Party Classics

Lauren Hunter Thomas

Dan Labovitch was no stranger to the “visor, pacifier, and huge pants” look back in the day. But aesthetics come and go with the movements that define them, and Labovitch, one of the founders of, can certainly attest to that. Now that he wears wristwatches rather than kandi bracelets and slacks rather than phat pants, Labovitch has turned to preserving the legacy of rave culture.

Labovitch first launched the online archive in 2008, in order to catalog the music and ephemera of the party scene from 1991 to 2000. It’s no small project. Labovitch and co-founder Adam Dorfman, have had to collect, organize, and upload thousands of gigabytes of music (originally recorded on mixtapes), in addition to scanning flyers and fan zines from across the continent. But, he is quick to emphasize, it’s a labor of true, discerning love: “I’m not objective when it comes to [collecting] this stuff, because I value what I went through, and that [music] is the stuff I want to put out there.” Labovitch is true to his word, motivated by his dedication to the subculture rather than the desire for profit–he covers out-of-pocket the operating costs not offset by donations.

Rave music isn’t a totality–it’s a subculture made up of subcultures. Under the umbrella of rave, there are many different kinds of dance music, including techno, house, trance, and Labovitch’s personal favorite, jungle. But what is behind all these types of rave, then? Well, for one thing, there’s the power of “repetitive beats.” According to the 1994 British Criminal Justice and Public Order Act, a piece of legislation created to empower police to break up large parties, this was a fundamental feature of  the various subcategories of rave. While the statute’s definition points to the music’s appeal, to Labovitch and his fellow enthusiasts, it is also a sad symptom of the public’s reductionist interpretation of the genre’s concerts. For Labovitch and the more than 8,000 on his website’s forums, rave is about a lot more than thumping drum machines and glowsticks. Nonetheless, that particular law, was both the beginning of the end for ravers and an example of the attitude that they reveled in resisting. In other words, the community was strengthened by persecution.

“Growing up, it was the youth culture,” Labovitch recalls. “You’d drive way out to one of these things and people would just be super nice…if drugs were your thing, they’d take care of you…or it would be as simple as giving someone a ride home.” Labovitch attended his first parties in 1996 at age 16, about seven years after the pioneering acid house parties in Manchester and London. He recalls the way the internet fostered connections across the rave community, which was particularly helpful given that he knew “at most a half dozen kids in the scene from [his] high school class of 800.” It also made finding a ride to a far away show much easier. Ravers could “get online and meet people from different states, different cities…and that way you’d have a way to get to the party and a couch to crash on after.” And, most importantly, for someone like Labovitch, whose adolescence in Palatine, Illinois wasn’t particularly rocky, a rave was an experience comparable to off-roading at 90 miles per hour.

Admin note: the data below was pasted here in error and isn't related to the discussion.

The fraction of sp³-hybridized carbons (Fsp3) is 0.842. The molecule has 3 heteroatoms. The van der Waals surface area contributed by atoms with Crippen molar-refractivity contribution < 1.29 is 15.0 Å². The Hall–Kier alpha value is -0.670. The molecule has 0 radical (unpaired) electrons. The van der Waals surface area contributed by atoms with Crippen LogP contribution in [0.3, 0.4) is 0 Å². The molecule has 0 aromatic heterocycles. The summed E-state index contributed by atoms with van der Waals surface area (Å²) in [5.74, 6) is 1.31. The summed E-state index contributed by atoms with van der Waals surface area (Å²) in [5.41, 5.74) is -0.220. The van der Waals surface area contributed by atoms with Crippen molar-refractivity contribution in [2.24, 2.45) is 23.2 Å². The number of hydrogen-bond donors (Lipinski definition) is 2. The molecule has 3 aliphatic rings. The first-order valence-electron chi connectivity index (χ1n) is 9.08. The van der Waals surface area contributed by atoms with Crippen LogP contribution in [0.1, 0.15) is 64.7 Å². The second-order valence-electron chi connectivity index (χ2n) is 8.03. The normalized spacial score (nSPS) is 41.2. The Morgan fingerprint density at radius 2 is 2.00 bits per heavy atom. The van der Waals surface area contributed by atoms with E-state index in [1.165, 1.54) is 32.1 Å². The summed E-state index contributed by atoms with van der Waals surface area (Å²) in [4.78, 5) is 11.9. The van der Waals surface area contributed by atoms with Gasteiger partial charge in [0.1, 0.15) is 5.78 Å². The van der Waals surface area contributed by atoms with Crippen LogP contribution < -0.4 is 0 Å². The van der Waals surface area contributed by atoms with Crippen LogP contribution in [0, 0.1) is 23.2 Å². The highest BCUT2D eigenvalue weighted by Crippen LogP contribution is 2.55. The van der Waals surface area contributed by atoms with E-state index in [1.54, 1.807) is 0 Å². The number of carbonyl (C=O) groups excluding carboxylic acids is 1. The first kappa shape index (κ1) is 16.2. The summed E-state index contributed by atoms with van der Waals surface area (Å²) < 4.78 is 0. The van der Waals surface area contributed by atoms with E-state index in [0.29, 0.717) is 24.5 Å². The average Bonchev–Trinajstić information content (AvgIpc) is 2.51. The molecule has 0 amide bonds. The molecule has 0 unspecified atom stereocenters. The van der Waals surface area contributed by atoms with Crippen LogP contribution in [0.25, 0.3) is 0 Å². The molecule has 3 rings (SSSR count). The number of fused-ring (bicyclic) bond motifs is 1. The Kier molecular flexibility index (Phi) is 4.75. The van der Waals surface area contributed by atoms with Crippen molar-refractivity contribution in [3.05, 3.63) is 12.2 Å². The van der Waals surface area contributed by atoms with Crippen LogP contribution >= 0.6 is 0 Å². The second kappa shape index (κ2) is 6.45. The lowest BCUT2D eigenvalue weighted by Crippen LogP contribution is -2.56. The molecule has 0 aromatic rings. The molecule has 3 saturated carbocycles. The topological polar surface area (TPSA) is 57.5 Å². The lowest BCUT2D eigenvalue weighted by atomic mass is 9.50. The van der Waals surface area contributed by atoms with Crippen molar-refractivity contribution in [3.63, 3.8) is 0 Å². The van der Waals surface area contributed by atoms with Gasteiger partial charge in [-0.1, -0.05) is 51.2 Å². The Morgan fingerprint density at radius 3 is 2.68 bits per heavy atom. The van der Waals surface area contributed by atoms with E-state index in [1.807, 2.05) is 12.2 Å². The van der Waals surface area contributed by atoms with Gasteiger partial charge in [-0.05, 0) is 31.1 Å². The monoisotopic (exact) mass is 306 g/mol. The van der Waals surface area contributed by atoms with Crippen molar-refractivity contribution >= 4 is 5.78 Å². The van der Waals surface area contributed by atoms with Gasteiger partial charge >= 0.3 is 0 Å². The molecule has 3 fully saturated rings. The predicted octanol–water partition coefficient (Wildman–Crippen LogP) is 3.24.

Today, Labovitch has “a pretty straight job in insurance,” he says. Yet he brings little of the office home with him to the home he shares with his wife (an archival librarian by day), Dexter the Rottweiler, and a gray cat. The house is a vault for the WWII buff’s military history books and model war planes, as well as the physical relics that has cast into cyberspace for eager IP addresses to cache. Balancing a bottle of Arcadia Ale in the crook of his elbow, Labovitch flicks gently through the tapes nestled tooth-to-jowl in a cabinet of 72 two-foot deep drawers. He’s looking for a tape by DJ Snuggles, a significant name in jungle music. When he finds the tape, he succumbs to nostalgia, meticulously rifling through an arresting wealth of artifacts: flyer after flyer, file boxes of zines whose Xeroxed pages trumpet the initials of now-infamous chemicals, and the first very neon issue of Reactor, a magazine that served and defined Chicago rave culture in the early 90s. As artifacts pile up, he sighs, without a hint of resentment, “We jungle fans were always at the back of the warehouse.”

Speaking to the character of the rave movement, Labovitch is careful to acknowledge the air of cliché that has developed around its credo of “Peace, Love, Unity and Respect.” But he is also adamant that this is the essential character of the scene that gave him no small number of euphoric nights. Frankie Bones, a founding father of the American rave scene, is credited with first stating the mantra. At a party in 1989, he got on the speaker system to break up a fight and said, “If you don’t start showing some peace, love, and unity, I’ll break your fucking faces.” When asked about Bones’s reaction to the archive, Labovitch is modest: “He gave us an atta-boy.” Rave musicians, he says, “are just glad somebody’s trying to keep track.”